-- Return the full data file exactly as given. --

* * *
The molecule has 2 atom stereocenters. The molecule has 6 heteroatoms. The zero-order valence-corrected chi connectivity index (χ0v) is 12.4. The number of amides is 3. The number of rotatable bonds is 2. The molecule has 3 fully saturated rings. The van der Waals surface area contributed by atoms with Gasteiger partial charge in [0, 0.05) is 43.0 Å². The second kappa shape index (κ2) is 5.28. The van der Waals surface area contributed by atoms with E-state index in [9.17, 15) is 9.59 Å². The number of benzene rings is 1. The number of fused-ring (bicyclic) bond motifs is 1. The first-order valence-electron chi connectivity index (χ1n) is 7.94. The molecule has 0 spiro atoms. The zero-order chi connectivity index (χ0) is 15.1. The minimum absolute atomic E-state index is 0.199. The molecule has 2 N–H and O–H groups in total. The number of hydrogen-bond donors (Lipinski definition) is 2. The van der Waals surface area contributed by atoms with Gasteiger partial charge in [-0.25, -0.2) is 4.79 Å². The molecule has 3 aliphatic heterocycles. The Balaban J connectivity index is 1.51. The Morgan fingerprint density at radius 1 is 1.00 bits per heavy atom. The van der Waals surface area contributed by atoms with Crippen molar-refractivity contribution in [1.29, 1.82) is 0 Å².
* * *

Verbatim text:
The molecule has 2 atom stereocenters. The molecule has 6 heteroatoms. The zero-order valence-corrected chi connectivity index (χ0v) is 12.4. The number of amides is 3. The number of rotatable bonds is 2. The molecule has 3 fully saturated rings. The van der Waals surface area contributed by atoms with Gasteiger partial charge in [0, 0.05) is 43.0 Å². The second kappa shape index (κ2) is 5.28. The van der Waals surface area contributed by atoms with E-state index in [9.17, 15) is 9.59 Å². The number of benzene rings is 1. The number of fused-ring (bicyclic) bond motifs is 1. The first-order valence-electron chi connectivity index (χ1n) is 7.94. The molecule has 0 spiro atoms. The zero-order chi connectivity index (χ0) is 15.1. The minimum absolute atomic E-state index is 0.199. The molecule has 2 N–H and O–H groups in total. The number of hydrogen-bond donors (Lipinski definition) is 2. The van der Waals surface area contributed by atoms with Gasteiger partial charge in [-0.25, -0.2) is 4.79 Å². The molecule has 3 aliphatic heterocycles. The Balaban J connectivity index is 1.51. The Morgan fingerprint density at radius 1 is 1.00 bits per heavy atom. The van der Waals surface area contributed by atoms with Crippen molar-refractivity contribution in [1.29, 1.82) is 0 Å².